Cromford Canal in Watercolour with Matthew Palmer

18th September 2017 Estimated reading time: 5 mins

I hope you are tempted to try your hand at painting this scene and look forward to seeing the results.

1 Do a simple outline sketch and add masking fluid to the building, the edge of the large tree and across the horizon line.

While the masking fluid is drying mix up the following washes:
Natural Blue for a realistic sky
a pale, watery Natural Yellow, for the base of the sky
a pale watery Natural Grey, for the top of the distant trees
a dark green, mixed from 20% Lemon Yellow and 80% Natural Blue, use plenty of water
a bright green, mixed from 50% Lemon Yellow and 50% Natural Blue
Natural Grey for the misty tree trunks and branches

To start painting, wet the top part of the paper, down to the masking fluid, using the size 14 brush and painting in horizontal strokes, then apply the pale Natural Yellow first in the lower half of the sky, followed by the Natural Blue from the top, working down to meet the Pale Yellow. The trick is to make these colours blend together, creating a gradient sky. At this stage, while it is still wet you could use a piece of kitchen roll to roll out a few clouds. When dry, use the medium Tree and Texture brush for the distant trees. Note how the trees are grey in the distance, so start with the pale watery grey mixture. Then move into the dark green and finish at the bottom with the bright green. While the tree area is slightly damp, use your rigger brush to paint a few misty trees in Natural Grey.

2 Once all the background is dry, using a darker shade of brown and grey, paint in the mid ground trees (a mixture of Natural Grey and Burnt Sienna). Take your time to create layers and layers of different height trees. Next remove the masking fluid, just by rubbing it with your finger or use SAA Maskaway, then use a pale Natural Yellow and your size 6 brush to paint the walls and chimney and Natural Grey for the roof.

3 To add detail to the building start with a pale Natural Grey and your size 6 brush to paint the shadow/darker side of the building. Natural Grey is my own pre-mixed shadow colour, Paynes Grey will not have the same effect here. Take your time adding lots of detail to the building. A flat brush is great for painting in the random brick-work, use a pale Natural Yellow for this.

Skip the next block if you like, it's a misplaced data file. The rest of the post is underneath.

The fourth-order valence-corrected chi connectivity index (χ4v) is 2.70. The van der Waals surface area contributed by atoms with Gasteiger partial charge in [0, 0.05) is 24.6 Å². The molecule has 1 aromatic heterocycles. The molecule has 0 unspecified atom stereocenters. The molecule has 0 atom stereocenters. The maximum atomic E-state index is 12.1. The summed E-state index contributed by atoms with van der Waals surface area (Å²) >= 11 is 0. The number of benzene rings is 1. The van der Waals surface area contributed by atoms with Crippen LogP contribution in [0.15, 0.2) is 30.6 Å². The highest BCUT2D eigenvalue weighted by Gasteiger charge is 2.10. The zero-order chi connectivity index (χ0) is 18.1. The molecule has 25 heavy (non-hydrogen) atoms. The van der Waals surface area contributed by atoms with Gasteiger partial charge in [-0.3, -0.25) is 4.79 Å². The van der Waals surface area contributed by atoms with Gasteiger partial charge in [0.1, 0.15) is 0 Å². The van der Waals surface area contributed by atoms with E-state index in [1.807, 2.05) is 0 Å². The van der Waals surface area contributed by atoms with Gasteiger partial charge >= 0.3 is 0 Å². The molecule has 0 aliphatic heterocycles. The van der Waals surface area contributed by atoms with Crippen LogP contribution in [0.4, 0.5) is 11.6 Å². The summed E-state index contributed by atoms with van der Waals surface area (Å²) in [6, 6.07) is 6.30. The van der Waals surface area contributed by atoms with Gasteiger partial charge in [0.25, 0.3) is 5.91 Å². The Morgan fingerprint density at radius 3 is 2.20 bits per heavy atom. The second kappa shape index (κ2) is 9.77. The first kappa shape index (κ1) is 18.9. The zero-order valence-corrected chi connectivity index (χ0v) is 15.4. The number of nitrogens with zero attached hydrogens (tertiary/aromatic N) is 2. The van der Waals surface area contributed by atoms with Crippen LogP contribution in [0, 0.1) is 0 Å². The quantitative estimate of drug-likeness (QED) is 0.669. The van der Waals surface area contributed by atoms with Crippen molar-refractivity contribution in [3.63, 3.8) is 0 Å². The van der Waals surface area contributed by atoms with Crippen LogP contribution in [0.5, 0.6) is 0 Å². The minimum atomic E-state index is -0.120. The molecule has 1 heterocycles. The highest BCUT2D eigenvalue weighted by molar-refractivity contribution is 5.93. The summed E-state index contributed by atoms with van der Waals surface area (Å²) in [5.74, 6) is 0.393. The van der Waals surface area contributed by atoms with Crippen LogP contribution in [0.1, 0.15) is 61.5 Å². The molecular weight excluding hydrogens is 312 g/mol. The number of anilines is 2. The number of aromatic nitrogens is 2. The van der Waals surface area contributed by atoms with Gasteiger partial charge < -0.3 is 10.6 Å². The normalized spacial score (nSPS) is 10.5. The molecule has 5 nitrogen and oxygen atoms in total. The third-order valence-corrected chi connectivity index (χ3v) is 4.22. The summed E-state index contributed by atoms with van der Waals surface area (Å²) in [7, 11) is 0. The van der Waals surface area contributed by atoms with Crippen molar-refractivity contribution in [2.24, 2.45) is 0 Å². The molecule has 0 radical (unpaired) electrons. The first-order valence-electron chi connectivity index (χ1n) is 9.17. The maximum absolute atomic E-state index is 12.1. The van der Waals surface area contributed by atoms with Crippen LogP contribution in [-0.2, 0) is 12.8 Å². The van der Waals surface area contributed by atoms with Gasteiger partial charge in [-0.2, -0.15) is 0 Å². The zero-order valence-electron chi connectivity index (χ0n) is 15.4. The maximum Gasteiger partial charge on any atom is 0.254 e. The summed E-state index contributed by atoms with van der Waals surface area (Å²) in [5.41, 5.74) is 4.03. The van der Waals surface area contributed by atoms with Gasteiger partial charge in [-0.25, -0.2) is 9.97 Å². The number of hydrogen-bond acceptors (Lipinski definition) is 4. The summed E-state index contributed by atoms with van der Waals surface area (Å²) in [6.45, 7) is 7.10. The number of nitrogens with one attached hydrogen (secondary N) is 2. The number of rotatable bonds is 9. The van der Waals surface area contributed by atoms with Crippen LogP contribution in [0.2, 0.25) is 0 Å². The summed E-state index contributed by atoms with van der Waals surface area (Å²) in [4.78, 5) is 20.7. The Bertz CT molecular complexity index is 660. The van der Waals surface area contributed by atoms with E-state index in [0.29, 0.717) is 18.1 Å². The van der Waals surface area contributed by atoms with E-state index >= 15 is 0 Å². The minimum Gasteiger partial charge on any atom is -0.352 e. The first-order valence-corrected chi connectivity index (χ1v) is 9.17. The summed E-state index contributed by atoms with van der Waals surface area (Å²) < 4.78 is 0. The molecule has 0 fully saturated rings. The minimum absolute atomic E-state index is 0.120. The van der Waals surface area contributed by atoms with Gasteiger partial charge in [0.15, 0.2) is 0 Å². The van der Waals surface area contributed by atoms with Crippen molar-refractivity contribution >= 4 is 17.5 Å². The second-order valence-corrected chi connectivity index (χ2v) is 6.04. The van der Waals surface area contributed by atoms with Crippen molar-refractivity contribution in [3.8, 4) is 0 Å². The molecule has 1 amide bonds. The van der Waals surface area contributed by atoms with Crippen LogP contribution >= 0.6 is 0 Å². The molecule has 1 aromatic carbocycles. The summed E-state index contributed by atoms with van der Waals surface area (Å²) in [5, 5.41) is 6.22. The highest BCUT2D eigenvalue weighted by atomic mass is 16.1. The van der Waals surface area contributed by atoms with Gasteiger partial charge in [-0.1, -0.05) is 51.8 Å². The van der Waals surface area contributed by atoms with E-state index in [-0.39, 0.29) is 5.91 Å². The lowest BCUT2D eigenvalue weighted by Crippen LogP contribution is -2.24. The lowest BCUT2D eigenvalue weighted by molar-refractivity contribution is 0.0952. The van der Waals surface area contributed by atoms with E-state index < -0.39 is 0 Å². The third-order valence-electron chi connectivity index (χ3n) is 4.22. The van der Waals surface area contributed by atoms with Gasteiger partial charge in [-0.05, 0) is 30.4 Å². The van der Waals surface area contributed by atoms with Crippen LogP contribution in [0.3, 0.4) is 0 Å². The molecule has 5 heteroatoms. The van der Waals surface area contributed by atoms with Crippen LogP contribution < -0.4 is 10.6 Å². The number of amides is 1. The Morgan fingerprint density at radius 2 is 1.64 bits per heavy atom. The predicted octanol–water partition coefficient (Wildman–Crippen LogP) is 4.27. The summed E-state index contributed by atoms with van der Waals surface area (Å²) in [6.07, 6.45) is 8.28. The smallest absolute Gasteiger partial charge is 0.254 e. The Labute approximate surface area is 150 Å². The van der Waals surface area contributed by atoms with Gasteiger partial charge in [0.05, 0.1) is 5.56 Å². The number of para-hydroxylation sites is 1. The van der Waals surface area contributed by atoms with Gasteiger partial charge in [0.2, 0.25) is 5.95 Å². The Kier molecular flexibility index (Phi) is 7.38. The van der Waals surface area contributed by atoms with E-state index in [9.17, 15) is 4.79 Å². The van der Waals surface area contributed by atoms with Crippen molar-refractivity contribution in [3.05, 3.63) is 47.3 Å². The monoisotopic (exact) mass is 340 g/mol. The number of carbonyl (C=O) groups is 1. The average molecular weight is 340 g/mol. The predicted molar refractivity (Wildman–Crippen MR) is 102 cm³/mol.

4 Paint the grassy banking with two strong mixes and a size 6 brush:
a dark green, mixed from 20% Lemon Yellow and 80% Natural Blue
a bright green, mixed from 50% Lemon Yellow and 50% Natural Blue

5 To paint the water, you are actually painting the reflections because water is transparent.

You should have the colours already in your palette:
Natural Blue
a dark green
the stone colour from the building
Natural Grey

Begin by wetting the water area, after all water should be wet! Paint the sky reflection first, using the size 14 brush and begin from the bottom of the paper, working upwards in horizontal strokes. Try to get this to fade to nothing. While the paper is still wet, paint in some green, again using horizontal brush strokes at the furthest point of the water and at the front right. Again, while the paper is still wet, use a smaller brush to paint the building reflection in the Natural Yellow. Loosely try to mirror the building, painting it in the same way you did the building itself, then change to Natural Grey for the shadow side and the doors. Complete this stage by adding random horizontal ripples with Natural Grey to add some movement to your water then leave to dry.

6 The final stage is my favourite – I love painting trees and adding all the detail, this is when the painting comes alive.

The green for the two large trees is:
bright green: 70% Lemon Yellow and 30% Natural Blue
shadow green: 40% Lemon Yellow, 50% Natural Blue and 10% Burnt Sienna to add just a touch of darkness to the green

Use the large Tree and Texture brush to mix up a lot of this strong mixture, tap off the excess paint from the brush and gently tap or stipple the flat part of the brush onto the painting. As always, take your time. Keep looking back at the shape of the tree as its composition is everything. Try to blend this into the area where the masking fluid was. I used a damp size 6 brush to do this, just gently blending the paint with a touch of water. Once this first coat is dry, use the small Tree and Texture brush to add shadows to the tree – note the depth this creates. Use the shadow colour and lightly tap a random wiggly line, then clean the brush in water, and just using it damp very gently tap the shadow green away, moving the brush upwards as you go.

Finally a few finishing touches:
stipple some neat Lemon Yellow over the large trees for extra detail
add dark branches to the tree with a Burnt Sienna and Natural Grey mix
use the Opaque White with a rigger brush to give light to the water, a few ripples and sparkle
oh and don’t forget the birds

    Matthew’s Top Tips

  1. Use older brushes or the SAA masking fluid brush set, to prevent the fluid spoiling expensive brushes. I use soap to coat the brush hair first, this acts as a barrier.
  2. When using the Tree and Texture brushes, stipple the paint on the brush by ‘bashing’ it in the palette then lightly
    dab the excess paint off on tissue and gentle stipple or tap the paint onto your painting.
  3. Always paint tree trunks and branches in the direction they grow.
  4. Achieve the effect of open doors by painting the top and bottom of the opening darker and blending the watercolour away with a damp brush.
  5. If the paper is drying on you don’t worry, dry it off 100% then re-wet the area. The Fontaine watercolour paper is great at handling this.

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